First off, I found myself responding to the film in ways I didn’t expect. Avatar wasn’t a story about how amazing it is to switch consciousness between bodies. If it had been, I’d have been bored for 3+ hours. Instead, I found myself getting drawn into a world that still had some “green” left in it.
This was a compelling story line, not because it reawakened some smoldering environmentalism in me, but because it invited me into another possibility of world.
I couldn’t help but read the film through the lens of Heidegger’s language of Enframing. In a Question Concerning Technology, Heidegger suggests that the posture of human being has been taken over by technology. We don’t see the world anymore when we look at it, we can’t. Rather, in the place of trees we see lumber. Rivers become hydroelectric power. Animals become meat, etc.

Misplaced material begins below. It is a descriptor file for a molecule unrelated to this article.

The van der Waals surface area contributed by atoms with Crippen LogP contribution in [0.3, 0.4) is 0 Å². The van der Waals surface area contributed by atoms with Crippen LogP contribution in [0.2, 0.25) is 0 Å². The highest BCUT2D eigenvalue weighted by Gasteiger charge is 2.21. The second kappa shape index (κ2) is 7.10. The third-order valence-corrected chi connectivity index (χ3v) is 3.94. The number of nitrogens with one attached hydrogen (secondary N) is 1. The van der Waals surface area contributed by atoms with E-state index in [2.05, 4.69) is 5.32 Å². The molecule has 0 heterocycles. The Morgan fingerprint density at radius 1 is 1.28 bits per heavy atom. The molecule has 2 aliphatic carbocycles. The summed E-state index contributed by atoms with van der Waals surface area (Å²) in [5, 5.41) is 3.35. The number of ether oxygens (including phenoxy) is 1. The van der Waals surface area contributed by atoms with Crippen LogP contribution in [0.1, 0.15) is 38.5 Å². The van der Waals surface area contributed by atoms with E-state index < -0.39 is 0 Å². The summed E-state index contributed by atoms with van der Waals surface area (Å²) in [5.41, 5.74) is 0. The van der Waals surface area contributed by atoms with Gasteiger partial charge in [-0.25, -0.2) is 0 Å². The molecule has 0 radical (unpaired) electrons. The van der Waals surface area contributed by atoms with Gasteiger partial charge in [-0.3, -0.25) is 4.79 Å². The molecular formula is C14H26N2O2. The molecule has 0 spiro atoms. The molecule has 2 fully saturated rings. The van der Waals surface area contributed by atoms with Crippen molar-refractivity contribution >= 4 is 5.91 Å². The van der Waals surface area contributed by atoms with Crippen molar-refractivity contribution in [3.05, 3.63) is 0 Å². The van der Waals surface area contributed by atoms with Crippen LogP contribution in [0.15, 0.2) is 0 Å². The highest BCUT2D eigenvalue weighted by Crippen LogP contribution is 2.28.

This Enframing extends even to human being: as we grow accustomed to ordering the world (into what he calls a “standing reserve”) we begin to re-order ourselves as well. If we’re not careful, we become resources too.
According to Heidegger, this is our destiny. Cameron challenges this outcome, not by disagreeing with Heidegger, but by offering a vision of a different world. This vision serves as an interruption to our frame. It creates the space for us to shift our posture toward the world.
The question remains: what frame do we choose for our world?